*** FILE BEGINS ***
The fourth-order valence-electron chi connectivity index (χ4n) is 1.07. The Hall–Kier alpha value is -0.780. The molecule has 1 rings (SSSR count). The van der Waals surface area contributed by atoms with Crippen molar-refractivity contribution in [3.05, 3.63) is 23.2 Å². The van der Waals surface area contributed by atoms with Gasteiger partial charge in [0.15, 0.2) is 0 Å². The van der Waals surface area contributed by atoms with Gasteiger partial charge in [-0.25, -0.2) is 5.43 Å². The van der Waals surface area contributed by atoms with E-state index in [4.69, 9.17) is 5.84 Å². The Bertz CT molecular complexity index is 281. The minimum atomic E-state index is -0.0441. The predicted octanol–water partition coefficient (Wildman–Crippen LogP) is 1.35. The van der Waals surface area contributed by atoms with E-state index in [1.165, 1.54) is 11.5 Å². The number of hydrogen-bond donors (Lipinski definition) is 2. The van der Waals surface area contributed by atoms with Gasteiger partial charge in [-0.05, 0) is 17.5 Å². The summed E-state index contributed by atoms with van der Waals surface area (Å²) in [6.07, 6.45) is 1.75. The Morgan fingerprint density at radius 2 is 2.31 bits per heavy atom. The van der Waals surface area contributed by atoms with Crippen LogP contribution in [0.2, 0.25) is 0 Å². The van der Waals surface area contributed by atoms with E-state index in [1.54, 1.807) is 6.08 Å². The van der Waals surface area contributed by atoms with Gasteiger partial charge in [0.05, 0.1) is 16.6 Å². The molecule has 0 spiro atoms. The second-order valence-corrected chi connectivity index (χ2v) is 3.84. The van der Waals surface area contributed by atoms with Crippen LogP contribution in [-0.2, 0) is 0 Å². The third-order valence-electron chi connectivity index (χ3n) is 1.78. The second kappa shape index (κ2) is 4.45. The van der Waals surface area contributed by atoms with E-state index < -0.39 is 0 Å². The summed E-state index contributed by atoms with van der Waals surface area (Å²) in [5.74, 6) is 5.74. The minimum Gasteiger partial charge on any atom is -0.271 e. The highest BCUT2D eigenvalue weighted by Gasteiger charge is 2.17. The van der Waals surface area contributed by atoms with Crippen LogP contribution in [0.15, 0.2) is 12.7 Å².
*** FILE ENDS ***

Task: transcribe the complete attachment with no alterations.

The fourth-order valence-electron chi connectivity index (χ4n) is 1.07. The Hall–Kier alpha value is -0.780. The molecule has 1 rings (SSSR count). The van der Waals surface area contributed by atoms with Crippen molar-refractivity contribution in [3.05, 3.63) is 23.2 Å². The van der Waals surface area contributed by atoms with Gasteiger partial charge in [0.15, 0.2) is 0 Å². The van der Waals surface area contributed by atoms with Gasteiger partial charge in [-0.25, -0.2) is 5.43 Å². The van der Waals surface area contributed by atoms with E-state index in [4.69, 9.17) is 5.84 Å². The Bertz CT molecular complexity index is 281. The minimum atomic E-state index is -0.0441. The predicted octanol–water partition coefficient (Wildman–Crippen LogP) is 1.35. The van der Waals surface area contributed by atoms with E-state index in [1.165, 1.54) is 11.5 Å². The number of hydrogen-bond donors (Lipinski definition) is 2. The van der Waals surface area contributed by atoms with Gasteiger partial charge in [-0.05, 0) is 17.5 Å². The summed E-state index contributed by atoms with van der Waals surface area (Å²) in [6.07, 6.45) is 1.75. The Morgan fingerprint density at radius 2 is 2.31 bits per heavy atom. The van der Waals surface area contributed by atoms with Crippen LogP contribution in [0.2, 0.25) is 0 Å². The van der Waals surface area contributed by atoms with E-state index in [1.54, 1.807) is 6.08 Å². The van der Waals surface area contributed by atoms with Gasteiger partial charge in [0.05, 0.1) is 16.6 Å². The molecule has 0 spiro atoms. The second-order valence-corrected chi connectivity index (χ2v) is 3.84. The van der Waals surface area contributed by atoms with Crippen LogP contribution in [-0.2, 0) is 0 Å². The third-order valence-electron chi connectivity index (χ3n) is 1.78. The second kappa shape index (κ2) is 4.45. The van der Waals surface area contributed by atoms with E-state index < -0.39 is 0 Å². The summed E-state index contributed by atoms with van der Waals surface area (Å²) in [5.74, 6) is 5.74. The minimum Gasteiger partial charge on any atom is -0.271 e. The highest BCUT2D eigenvalue weighted by Gasteiger charge is 2.17. The van der Waals surface area contributed by atoms with Crippen LogP contribution in [0.15, 0.2) is 12.7 Å².